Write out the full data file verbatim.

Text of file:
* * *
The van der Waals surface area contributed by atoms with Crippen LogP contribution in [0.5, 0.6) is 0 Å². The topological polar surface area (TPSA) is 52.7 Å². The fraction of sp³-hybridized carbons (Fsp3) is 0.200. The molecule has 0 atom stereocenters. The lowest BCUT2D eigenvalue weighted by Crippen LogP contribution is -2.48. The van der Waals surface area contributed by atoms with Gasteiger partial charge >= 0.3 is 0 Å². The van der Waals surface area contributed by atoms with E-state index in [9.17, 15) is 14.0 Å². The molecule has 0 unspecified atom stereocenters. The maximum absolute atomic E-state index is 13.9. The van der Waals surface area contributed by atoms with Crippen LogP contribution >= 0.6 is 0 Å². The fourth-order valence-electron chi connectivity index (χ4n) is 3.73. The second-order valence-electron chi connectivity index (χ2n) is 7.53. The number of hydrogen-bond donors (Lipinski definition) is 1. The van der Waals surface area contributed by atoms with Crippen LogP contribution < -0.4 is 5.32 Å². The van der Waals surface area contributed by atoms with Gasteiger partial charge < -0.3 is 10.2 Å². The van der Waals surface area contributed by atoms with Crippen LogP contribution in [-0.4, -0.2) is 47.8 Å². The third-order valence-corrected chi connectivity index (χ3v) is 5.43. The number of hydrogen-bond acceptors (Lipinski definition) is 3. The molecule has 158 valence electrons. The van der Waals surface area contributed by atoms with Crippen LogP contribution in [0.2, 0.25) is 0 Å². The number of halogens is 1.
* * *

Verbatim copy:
The van der Waals surface area contributed by atoms with Crippen LogP contribution in [0.5, 0.6) is 0 Å². The topological polar surface area (TPSA) is 52.7 Å². The fraction of sp³-hybridized carbons (Fsp3) is 0.200. The molecule has 0 atom stereocenters. The lowest BCUT2D eigenvalue weighted by Crippen LogP contribution is -2.48. The van der Waals surface area contributed by atoms with Gasteiger partial charge >= 0.3 is 0 Å². The van der Waals surface area contributed by atoms with E-state index in [9.17, 15) is 14.0 Å². The molecule has 0 unspecified atom stereocenters. The maximum absolute atomic E-state index is 13.9. The van der Waals surface area contributed by atoms with Crippen LogP contribution >= 0.6 is 0 Å². The fourth-order valence-electron chi connectivity index (χ4n) is 3.73. The second-order valence-electron chi connectivity index (χ2n) is 7.53. The number of hydrogen-bond donors (Lipinski definition) is 1. The van der Waals surface area contributed by atoms with Crippen LogP contribution < -0.4 is 5.32 Å². The van der Waals surface area contributed by atoms with Gasteiger partial charge < -0.3 is 10.2 Å². The van der Waals surface area contributed by atoms with Crippen LogP contribution in [-0.4, -0.2) is 47.8 Å². The third-order valence-corrected chi connectivity index (χ3v) is 5.43. The number of hydrogen-bond acceptors (Lipinski definition) is 3. The molecule has 158 valence electrons. The van der Waals surface area contributed by atoms with Crippen LogP contribution in [0.2, 0.25) is 0 Å². The number of halogens is 1.